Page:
And what about the digital side? While P2P can provide new, large things with great abundance, older things (even just a few months old) and smaller things tend not to be so popular. You may be able to get the latest John LeCarre book from The Pirate Bay in a few days (or perhaps hours) after release, but don't count on getting that obscure book you're looking for that only had one printing a few decades ago. I would absolutely buy a digital copy of a book I could not find by any other means, and I'm sure others would too. Maybe I'd share it, but if it's that rare, perhaps nobody else would want to copy it from me. I would also happily sign up to a subscription service if it meant I could instantly get any book, at any time, anywhere on a wireless e-reader.

One word: blogs. See Engadget, Perez Hilton, Techdirt, Huffington Post, etc. Another word: aggregation. See Digg, Reddit, etc.

Magazines and newspapers have seen a relatively steady transference over to the network, and I expect that this will continue with varying degrees of success. I also expect the market to shift from newspapers/magazines to journalists and aggregators (which may or may not be edited by people, machines or some combination of the two). Admittedly, how these people will be paid is up in the air, but there are various models emerging and this is undoubtedly an exciting time for journalism of all forms. We should watch this space with keen interest and reanalyse our policy once things really begin go fall into place.

When you buy software, you're not so much buying the software than you are the promise of support that goes along with it. I bought my Mac not only in the knowledge that it was a phenomenal machine running some of the best software in the world, but also that I could ring-up Apple at any time if something went horribly wrong, and that I would be guaranteed swift, high-quality updates for years to come. I paid a lot for both the hardware and software, but it was well worth it for the safety net.

If I could, would I have downloaded it for free? Maybe. But I would be limited in what I could do with it, not only because of whatever DRM measures it could have installed, but also because I could only use it for non-commercial purposes. If I wanted to use the software to help with my job, I'd be breaking the law. If I wanted to start a business with the help of the software, I'd be breaking the law. If I sold something on ebay, I'd be breaking the law. 'Non-commercial' means that they can't use it to make money in any way.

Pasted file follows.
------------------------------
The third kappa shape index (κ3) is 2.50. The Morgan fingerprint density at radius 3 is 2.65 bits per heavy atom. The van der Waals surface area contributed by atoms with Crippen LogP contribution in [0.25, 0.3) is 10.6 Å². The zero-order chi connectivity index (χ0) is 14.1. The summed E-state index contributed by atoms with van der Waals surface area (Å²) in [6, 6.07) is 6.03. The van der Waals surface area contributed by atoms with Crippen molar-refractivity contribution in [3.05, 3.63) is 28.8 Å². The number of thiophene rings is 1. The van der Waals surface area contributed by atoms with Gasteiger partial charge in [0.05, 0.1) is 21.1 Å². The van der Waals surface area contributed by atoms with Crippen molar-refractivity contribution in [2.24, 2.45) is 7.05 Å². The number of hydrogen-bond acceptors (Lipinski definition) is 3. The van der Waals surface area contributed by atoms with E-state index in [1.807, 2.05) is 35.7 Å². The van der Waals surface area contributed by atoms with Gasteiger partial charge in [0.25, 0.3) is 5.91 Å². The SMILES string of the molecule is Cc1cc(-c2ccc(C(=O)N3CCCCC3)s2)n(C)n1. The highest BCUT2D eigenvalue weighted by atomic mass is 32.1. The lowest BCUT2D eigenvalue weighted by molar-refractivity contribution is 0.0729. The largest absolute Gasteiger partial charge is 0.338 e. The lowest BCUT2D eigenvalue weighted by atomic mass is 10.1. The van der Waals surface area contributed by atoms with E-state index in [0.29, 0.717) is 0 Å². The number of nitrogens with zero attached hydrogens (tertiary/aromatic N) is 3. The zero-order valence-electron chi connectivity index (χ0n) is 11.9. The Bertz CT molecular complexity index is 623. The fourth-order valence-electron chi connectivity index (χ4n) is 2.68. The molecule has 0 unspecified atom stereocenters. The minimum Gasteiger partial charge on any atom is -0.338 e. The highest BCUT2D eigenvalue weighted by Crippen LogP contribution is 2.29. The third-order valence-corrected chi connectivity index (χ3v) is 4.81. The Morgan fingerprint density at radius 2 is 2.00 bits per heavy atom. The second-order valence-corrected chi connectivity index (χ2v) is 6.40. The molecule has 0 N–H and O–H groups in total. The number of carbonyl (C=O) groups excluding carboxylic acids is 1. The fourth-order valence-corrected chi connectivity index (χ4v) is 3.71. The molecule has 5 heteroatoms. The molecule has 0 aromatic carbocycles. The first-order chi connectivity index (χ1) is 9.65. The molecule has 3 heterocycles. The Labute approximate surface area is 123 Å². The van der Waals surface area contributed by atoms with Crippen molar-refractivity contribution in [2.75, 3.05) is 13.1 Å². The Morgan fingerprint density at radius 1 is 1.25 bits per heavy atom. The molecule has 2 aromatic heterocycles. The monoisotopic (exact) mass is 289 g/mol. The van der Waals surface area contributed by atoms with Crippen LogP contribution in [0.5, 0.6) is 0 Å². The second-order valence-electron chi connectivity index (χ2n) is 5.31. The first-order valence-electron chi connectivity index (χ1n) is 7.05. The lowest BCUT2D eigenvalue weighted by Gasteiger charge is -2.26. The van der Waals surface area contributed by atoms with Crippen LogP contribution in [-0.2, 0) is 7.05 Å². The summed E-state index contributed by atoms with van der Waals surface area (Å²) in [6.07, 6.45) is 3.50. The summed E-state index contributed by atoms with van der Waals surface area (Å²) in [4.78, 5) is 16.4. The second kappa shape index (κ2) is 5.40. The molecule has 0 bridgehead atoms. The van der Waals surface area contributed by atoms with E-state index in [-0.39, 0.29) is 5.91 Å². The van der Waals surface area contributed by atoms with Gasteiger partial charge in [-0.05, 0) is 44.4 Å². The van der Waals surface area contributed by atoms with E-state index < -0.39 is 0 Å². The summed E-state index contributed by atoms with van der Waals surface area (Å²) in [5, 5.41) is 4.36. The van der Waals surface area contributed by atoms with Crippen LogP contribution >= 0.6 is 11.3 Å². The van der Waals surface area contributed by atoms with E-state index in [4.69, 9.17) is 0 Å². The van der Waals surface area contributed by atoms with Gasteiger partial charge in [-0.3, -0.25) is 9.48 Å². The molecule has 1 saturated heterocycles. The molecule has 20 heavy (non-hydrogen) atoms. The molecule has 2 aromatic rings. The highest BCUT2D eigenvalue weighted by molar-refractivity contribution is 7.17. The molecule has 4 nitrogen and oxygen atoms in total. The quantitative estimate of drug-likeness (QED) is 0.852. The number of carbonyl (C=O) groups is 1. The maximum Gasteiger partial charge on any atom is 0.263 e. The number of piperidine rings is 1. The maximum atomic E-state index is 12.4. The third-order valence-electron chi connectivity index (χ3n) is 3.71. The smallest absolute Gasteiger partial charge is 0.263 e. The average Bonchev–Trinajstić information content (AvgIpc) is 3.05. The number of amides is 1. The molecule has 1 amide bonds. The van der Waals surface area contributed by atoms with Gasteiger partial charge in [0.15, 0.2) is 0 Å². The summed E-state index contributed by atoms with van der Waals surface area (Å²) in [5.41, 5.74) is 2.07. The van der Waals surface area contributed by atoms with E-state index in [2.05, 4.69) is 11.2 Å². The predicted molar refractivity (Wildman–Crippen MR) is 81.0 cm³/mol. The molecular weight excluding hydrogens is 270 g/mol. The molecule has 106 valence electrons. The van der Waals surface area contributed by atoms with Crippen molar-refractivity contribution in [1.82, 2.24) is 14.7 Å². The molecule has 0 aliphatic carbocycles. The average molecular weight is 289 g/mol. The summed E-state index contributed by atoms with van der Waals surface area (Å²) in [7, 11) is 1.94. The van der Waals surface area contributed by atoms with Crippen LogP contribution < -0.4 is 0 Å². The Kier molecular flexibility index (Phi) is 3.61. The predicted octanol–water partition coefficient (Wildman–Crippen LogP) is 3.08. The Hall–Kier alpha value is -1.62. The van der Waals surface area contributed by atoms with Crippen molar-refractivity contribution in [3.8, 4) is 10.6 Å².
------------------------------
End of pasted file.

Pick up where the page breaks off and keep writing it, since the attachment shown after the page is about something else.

In any case, we are moving steadily towards a 'cloud computing' structure. Perhaps our current concept of software as something you run on your computer will become less clear-cut in the future, and certainly this is already happening for games. You can pirate a copy of World of Warcraft, but who cares, you've got to pay the subscription fee anyway. Halo 3 is only barely a single player game, it was clearly made to be multiplayer, reliant on Xbox Live. Xbox Live Arcade and various other internet software stores, including Steam and the iPhone App Store, are incredibly popular and still growing (although I am concerned that consoles/devices are generally linked to only one store).

The Other Things
I'm going to have to declare my ignorance of composition and photography. However, it seems to me that composers/songwriters and photographers rarely target the consumer market anyway, so perhaps this isn't a major problem.

duke wrote:It is my opinion that non-commercial copyright should remain an unlawful act. What should change (or rather, be more clearly defined) is the punishment for doing so. Something closer to an "on-the-spot fine" of no more than 5 times the product's minimum value if purchased legitimately for infringement would, in my opinion, be appropriate (obviously if something wasn't available legally, 5 x 0 = 0 and no fine could be made). No extra powers would be given to copyright owners to obtain evidence and with no restrictions on technologies that allow drm to be bypassed (and restrictions on drm) - which is included elsewhere in our manifesto - this would make file-sharing unlawful, but effectively as "safe" as it is today (or 10 years ago). The publishing industries would have to focus more on drawing consumers (which pirates are) to their legitimate sources, rather than driving them away from the unlawful ones.

The major flaw with this is that there would be no encouragement to move from free infringing services to non-free non-infringing ones. Nobody would even get fined, because there would be no way of finding out who did what. The distribution industry would still die a long, extended and painful death, but nothing would take its place.
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Re: Manifesto: Why I think we need non-commercial copyright

Postby samgower » Thu Jul 01, 2010 7:40 pm

Moved to Copyright and Patents policy forum.